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Small-diameter ducted contrarotating propulsors for marine robots

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2 Author(s)
Stanway, M.J. ; Dept. of Mech. Eng, Massachusetts Inst. of Technol., Cambridge, MA ; Stefanov-Wagner, T.

Many marine robots, including industry and institution-grade systems, rely on substandard propellers for thrust. This is especially true in small systems. Many of these systems are moving toward onboard power, which is often restricted. Inefficient propulsion becomes a major design problem in these vehicles. Using computational tools, we design, test, and evaluate a small-diameter ducted contrarotating propulsor with a high thrust coefficient. We perform a parametric study to determine the optimum operating point and match a motor and gearbox to the propulsor. A three-dimensional vortex lattice code is then used in conjunction with a Reynolds-Averaged Navier-Stokes (RANS) flow solver to adjust the mean camber surface of the propeller blades and to determine the desired duct offsets. The propellers and duct are manufactured using computer-numerical-controlled machines, as are the components for the motor housing and the miter gearbox used to achieve contrarotation. Propulsors are assembled for use on the MIT ROV and for testing in the recirculating water tunnel at the MIT Marine Hydrodynamics Laboratory. Propulsion tests are conducted to determine KT, KQ, and eta at different rotation speeds. Results show good agreement with design and modeling, with some extra losses due to manufacturing roughness and other unmodeled factors. Propulsors were installed on the MIT ROV Team's entry into the Annual MATE ROV Competition, and performed well in real-world conditions. Lessons learned in testing and missions at the competition identified some points for future improvement in the design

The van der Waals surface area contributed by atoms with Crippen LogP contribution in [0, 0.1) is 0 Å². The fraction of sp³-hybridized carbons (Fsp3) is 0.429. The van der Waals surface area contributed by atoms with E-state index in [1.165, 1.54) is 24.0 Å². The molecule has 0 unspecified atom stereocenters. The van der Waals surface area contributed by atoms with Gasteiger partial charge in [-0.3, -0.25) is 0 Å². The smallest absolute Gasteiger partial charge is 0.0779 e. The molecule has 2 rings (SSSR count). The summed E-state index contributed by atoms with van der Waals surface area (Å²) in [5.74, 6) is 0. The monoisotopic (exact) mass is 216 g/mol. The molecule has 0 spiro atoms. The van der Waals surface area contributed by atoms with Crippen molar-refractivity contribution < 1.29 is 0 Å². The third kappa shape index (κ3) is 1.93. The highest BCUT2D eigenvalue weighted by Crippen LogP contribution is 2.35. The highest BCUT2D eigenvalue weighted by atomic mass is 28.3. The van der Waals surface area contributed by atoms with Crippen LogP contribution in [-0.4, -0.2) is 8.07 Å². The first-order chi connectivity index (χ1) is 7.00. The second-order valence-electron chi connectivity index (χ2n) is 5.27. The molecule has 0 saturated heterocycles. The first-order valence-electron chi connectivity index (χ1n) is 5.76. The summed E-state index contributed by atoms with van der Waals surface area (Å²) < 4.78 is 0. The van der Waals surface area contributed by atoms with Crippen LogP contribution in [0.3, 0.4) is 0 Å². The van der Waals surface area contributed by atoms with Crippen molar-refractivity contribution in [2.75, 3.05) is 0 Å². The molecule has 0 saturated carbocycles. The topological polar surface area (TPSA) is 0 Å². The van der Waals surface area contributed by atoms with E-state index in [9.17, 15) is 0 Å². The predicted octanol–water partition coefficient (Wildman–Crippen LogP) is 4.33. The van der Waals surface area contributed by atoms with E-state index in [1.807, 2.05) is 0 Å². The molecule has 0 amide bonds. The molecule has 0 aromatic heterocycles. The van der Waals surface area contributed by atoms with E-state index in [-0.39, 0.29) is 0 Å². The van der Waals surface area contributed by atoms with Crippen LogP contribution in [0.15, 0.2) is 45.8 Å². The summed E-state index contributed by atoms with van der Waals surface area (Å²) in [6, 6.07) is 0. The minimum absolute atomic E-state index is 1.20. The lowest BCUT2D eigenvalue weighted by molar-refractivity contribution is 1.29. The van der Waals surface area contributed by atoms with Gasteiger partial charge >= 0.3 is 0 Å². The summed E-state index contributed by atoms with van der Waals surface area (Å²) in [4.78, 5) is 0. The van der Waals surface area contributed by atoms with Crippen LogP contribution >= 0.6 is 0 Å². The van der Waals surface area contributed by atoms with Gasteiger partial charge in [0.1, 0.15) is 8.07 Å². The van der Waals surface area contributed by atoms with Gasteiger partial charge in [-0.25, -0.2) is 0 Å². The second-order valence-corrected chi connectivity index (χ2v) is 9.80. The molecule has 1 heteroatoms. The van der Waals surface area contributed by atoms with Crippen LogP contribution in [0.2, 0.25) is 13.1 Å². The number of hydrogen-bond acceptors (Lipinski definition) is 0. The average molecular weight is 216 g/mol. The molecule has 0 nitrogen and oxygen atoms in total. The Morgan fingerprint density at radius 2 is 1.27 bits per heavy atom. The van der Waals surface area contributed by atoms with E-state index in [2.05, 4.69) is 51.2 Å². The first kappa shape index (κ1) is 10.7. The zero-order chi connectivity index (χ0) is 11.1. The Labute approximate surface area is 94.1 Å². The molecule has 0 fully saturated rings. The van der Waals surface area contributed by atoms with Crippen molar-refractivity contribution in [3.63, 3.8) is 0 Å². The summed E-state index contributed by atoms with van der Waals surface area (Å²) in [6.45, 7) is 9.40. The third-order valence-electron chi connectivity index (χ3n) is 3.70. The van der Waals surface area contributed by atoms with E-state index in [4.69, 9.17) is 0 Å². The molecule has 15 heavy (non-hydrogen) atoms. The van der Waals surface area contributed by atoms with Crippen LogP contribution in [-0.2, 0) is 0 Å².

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Date of Conference:

18-21 Sept. 2006